GDPR Guide for Marketers

We have created a super GDPR Guide for Marketers;

if you look in the white box to the right of this post, you will see how to download it.

Contents of the GDPR Guide for Marketers

  1. Current issues
  2. Cookie Acceptance Statistics
  3. Clear issues about cookies that few understand and fewer apply (by Marina Brocca)
  4. Legal regulations for Marketers
  5. Good examples of cookie banners
  6. Cookieless analytics: utopia, reality or future? (by Santiago Alonso)
  7. Solution
  8. Google Analytics vs. SEAL Metrics Cookieless
  9. Google FLoC
  10. Comparison between SEAL Metrics and other Privacy-first tools
  11. How it affects marketers
  12. New concept: “Anchor” statistics
  13. Conclusion

And a few more points that I add, so why not? “inspire” our competitors?

Current issues

Since October 31, 2020, the GDPR and ePrivacy regulations compel websites to respect even more the privacy of their users.

The regulation, among other issues, says that “The user must expressly accept analytics” and “Marketing” cookies, therefore they must be “unselected”.

This causes that almost all online businesses, blogs,… have noticed a decrease in their online statistics, but it does not mean a real loss of traffic: it is a loss of “measured” traffic.

From our customer statistics and what we have seen in forum discussions, it is estimated that the percentage of people who do not accept cookies when they visit a website is 20% to 30%.

This percentage will be on the rise due to the great evangelism effort regarding data privacy made by Apple that is showing this advertisement:

In addition, Tim Cook in his Speech to the 2019 Stanford graduates, explained how the “foundation of our freedom as citizens lies in how cautious and careful we are with our privacy”:

Apple is making a big push for user privacy and against its big (indirect) tech competitors. It has started with Facebook.

The latest iOS14 update will allow users to choose what data to share with apps. This has drawn the ire of Facebook because it could affect the profitability of its ads:

This is only the beginning!

Users don’t want to be measured, they don’t want to be “remarketed”, they don’t want to be profiled. Do you? Do you want your children, your nieces and nephews to be profiled? This is precisely why I share with you that this is only the beginning.

It is not a question of whether cookies are going to die or not, it is a question of privacy.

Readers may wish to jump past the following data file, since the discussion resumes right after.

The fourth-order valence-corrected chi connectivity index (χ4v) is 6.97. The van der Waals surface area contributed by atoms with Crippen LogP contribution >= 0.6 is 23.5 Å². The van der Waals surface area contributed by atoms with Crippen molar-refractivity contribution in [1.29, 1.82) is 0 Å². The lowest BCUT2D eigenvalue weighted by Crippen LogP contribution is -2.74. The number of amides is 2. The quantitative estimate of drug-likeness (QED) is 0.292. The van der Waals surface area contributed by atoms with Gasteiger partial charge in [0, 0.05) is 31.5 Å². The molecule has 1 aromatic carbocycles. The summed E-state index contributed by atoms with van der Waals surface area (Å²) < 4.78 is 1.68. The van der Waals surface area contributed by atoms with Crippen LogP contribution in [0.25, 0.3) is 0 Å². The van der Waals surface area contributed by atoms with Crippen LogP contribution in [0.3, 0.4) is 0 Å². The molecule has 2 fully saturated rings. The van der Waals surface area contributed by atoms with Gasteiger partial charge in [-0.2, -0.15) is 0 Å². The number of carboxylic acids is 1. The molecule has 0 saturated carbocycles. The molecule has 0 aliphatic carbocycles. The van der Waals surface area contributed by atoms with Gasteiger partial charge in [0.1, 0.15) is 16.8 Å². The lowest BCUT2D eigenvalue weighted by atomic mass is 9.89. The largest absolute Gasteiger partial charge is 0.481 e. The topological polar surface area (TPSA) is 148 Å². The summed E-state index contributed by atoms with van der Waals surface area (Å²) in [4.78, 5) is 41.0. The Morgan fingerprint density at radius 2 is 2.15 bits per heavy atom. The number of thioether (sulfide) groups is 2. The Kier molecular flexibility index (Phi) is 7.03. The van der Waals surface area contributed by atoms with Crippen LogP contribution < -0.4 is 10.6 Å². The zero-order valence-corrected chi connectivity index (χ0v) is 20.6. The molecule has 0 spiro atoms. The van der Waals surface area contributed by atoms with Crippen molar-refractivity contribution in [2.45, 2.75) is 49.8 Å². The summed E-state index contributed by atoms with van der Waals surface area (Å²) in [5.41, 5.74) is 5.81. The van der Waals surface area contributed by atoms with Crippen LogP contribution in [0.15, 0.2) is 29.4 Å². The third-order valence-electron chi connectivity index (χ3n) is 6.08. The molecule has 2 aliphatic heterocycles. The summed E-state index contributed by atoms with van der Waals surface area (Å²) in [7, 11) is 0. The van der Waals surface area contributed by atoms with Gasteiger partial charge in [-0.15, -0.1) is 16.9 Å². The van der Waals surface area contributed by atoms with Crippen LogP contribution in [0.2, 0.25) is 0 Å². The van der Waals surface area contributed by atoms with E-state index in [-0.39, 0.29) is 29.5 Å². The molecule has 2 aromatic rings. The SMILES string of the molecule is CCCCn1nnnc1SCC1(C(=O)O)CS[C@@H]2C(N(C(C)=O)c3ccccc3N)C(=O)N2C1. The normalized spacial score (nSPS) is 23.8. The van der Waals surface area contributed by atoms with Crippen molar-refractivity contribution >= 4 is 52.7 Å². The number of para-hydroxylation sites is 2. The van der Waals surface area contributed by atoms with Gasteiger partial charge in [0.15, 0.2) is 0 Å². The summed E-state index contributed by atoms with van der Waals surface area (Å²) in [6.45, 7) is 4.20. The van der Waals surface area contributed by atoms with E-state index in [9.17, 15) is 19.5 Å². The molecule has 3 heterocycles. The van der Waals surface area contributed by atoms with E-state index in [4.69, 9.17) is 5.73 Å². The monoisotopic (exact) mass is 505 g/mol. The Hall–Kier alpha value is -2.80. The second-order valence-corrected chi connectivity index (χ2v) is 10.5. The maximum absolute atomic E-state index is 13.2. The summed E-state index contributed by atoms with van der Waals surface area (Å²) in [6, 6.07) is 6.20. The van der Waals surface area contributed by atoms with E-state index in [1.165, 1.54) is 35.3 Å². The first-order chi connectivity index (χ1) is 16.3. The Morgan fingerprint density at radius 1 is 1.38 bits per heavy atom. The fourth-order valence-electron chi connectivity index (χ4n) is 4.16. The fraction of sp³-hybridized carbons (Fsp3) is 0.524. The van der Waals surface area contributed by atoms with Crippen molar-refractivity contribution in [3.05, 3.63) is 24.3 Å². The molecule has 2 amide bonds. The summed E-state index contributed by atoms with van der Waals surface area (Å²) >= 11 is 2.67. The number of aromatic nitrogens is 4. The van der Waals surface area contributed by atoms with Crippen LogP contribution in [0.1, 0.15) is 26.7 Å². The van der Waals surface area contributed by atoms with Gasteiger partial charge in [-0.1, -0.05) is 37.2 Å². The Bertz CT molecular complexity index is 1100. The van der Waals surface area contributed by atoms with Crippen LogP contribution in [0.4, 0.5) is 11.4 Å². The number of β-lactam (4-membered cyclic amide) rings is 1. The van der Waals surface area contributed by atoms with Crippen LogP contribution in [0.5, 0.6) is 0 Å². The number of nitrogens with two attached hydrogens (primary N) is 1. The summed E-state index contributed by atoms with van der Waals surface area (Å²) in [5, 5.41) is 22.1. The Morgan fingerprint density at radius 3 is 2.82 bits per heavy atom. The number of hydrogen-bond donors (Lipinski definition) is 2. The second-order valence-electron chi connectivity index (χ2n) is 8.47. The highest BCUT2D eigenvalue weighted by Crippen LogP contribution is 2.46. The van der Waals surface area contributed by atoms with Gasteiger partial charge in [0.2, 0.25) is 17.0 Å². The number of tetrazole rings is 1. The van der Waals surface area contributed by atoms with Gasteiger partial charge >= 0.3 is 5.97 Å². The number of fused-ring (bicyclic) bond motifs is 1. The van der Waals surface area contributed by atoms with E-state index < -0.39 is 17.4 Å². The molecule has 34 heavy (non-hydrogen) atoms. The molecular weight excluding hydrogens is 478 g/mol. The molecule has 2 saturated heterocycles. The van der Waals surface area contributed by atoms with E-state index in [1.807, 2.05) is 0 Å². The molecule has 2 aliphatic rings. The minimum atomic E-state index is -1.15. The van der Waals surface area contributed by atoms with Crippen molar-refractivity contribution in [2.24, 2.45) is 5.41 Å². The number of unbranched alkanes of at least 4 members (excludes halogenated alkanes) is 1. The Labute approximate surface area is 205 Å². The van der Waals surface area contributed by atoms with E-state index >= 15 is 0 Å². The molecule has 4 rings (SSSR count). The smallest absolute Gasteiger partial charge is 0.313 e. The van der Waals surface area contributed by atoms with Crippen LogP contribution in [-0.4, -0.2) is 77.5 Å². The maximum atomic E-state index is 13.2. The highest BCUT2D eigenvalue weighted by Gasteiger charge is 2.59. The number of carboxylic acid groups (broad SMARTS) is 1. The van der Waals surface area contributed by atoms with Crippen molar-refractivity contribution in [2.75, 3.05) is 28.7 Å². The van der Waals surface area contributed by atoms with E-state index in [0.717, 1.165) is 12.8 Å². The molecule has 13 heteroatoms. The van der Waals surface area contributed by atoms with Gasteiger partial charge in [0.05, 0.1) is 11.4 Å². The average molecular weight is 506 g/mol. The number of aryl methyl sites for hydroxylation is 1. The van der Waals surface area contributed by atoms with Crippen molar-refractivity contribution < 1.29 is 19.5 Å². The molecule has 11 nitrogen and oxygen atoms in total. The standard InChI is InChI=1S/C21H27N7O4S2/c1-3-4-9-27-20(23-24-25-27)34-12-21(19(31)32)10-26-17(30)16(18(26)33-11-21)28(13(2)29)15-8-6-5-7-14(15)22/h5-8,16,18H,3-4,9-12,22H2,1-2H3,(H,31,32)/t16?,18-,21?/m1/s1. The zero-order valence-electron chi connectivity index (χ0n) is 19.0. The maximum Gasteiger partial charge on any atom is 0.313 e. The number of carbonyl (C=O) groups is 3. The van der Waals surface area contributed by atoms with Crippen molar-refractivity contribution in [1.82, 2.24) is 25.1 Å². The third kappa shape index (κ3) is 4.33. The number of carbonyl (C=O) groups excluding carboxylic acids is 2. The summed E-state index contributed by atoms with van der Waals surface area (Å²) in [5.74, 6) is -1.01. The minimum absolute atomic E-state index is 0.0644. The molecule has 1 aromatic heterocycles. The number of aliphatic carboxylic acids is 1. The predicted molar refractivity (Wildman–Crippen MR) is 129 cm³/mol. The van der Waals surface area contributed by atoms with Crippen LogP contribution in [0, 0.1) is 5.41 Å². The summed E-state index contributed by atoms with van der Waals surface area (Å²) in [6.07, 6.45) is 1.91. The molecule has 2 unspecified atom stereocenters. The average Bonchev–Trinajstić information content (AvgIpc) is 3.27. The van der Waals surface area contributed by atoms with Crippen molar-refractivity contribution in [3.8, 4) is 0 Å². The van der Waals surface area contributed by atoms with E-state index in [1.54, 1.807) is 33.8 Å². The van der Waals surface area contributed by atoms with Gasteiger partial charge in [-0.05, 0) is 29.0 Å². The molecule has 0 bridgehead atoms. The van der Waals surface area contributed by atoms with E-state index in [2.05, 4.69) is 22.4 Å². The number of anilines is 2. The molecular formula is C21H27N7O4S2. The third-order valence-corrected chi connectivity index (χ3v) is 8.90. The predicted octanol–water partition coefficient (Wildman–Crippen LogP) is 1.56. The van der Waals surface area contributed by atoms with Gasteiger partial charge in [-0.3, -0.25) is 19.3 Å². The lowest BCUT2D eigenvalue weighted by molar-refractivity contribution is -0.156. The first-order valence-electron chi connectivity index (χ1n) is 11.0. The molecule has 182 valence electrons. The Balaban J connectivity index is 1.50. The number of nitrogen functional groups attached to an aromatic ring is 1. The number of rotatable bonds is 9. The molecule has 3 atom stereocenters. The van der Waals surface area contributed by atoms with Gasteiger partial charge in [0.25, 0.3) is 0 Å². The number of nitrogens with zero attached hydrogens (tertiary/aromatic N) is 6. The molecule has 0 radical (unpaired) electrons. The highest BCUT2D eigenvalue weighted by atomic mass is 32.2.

Cookies acceptance statistics

In the following image you can see that 75% of users accept cookies. Although it is approximate since it is estimated that 30% of the population has an adblocker installed, we base this on interviews and information from customers who have shared with us average percentages: users who do not accept cookies range from 20% to 30%.

On the other hand, every month the percentage of users who do not accept cookies increases and we also find extreme cases of digital businesses where 80% do NOT accept cookies, unbelievable!

An even more critical problem is found in the 75% that accept cookies. According to our customer analysis, especially in the e-commerce sector, 50% of users who accept cookies are accepting them after the 2nd-page view. This causes Google Analytics to assign this traffic to Direct since it does not know the user’s referrer.

Accept cookies (75%)Do not accept cookies
Accept cookies on the first page viewed.
Only 37.5% of measured traffic is “real”, but is contaminated by the fake Direct traffic
Accept cookies from the second page viewed.
GA assigns all this traffic as Direct traffic.
All the pages viewed before acceptance are lost.
Percentage that will increase due to evangelism.
Tracking difficulties since iOS14

Here is an image of traffic that we have been able to segment with SEAL Metrics “with cookies”.

Users who have accepted cookies from the 2nd page view after implementing the cookie banner:

Google Analytics is assigning these clicks to Direct traffic.

But although it seems that the cookie consent banner should NOT affect KPIs such as:

  • Bounce Rate.
  • Page views
  • Session time.

The truth is that indirectly, it does affect them.

That non-measurement causes us to see worse data in Google Analytics, as we are not measuring full journeys.

A user who:

  1. accesses from Google Ads
  2. makes 2 page views
  3. accepts cookies
  4. makes 3 more page views

It will only be measured from step 3 (acceptance of cookies), so the access from Google Ads is lost, and the two page views are lost too. Consequently, the duration of the visit is shorter (remember, we only measure from step 3), and the page views are lower.

You may ask, what about the bounce rate? Why is it worse? Because we can find this example:

  1. Accesses from Google Ads
  2. 2 page views
  3. Accepts cookies
  4. Abandons the page

If the journey is like the one we have discussed, it will have a 100% conversion rate.